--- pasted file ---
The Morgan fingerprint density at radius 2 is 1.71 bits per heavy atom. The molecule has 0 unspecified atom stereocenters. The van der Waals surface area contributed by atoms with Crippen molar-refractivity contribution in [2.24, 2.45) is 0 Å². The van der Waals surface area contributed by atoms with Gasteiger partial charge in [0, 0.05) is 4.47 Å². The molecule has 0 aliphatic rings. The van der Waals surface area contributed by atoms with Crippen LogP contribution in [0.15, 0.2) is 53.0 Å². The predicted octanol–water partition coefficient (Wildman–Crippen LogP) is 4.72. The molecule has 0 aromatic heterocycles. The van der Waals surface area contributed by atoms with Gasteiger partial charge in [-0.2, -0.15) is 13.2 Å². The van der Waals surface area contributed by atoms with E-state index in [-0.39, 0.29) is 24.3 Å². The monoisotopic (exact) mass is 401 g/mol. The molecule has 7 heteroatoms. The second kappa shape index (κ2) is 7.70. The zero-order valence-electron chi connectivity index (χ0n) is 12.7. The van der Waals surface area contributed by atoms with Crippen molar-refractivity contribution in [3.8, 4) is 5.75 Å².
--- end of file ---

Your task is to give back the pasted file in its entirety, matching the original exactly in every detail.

The Morgan fingerprint density at radius 2 is 1.71 bits per heavy atom. The molecule has 0 unspecified atom stereocenters. The van der Waals surface area contributed by atoms with Crippen molar-refractivity contribution in [2.24, 2.45) is 0 Å². The van der Waals surface area contributed by atoms with Gasteiger partial charge in [0, 0.05) is 4.47 Å². The molecule has 0 aliphatic rings. The van der Waals surface area contributed by atoms with Crippen LogP contribution in [0.15, 0.2) is 53.0 Å². The predicted octanol–water partition coefficient (Wildman–Crippen LogP) is 4.72. The molecule has 0 aromatic heterocycles. The van der Waals surface area contributed by atoms with Gasteiger partial charge in [-0.2, -0.15) is 13.2 Å². The van der Waals surface area contributed by atoms with E-state index in [-0.39, 0.29) is 24.3 Å². The monoisotopic (exact) mass is 401 g/mol. The molecule has 7 heteroatoms. The second kappa shape index (κ2) is 7.70. The zero-order valence-electron chi connectivity index (χ0n) is 12.7. The van der Waals surface area contributed by atoms with Crippen molar-refractivity contribution in [3.8, 4) is 5.75 Å².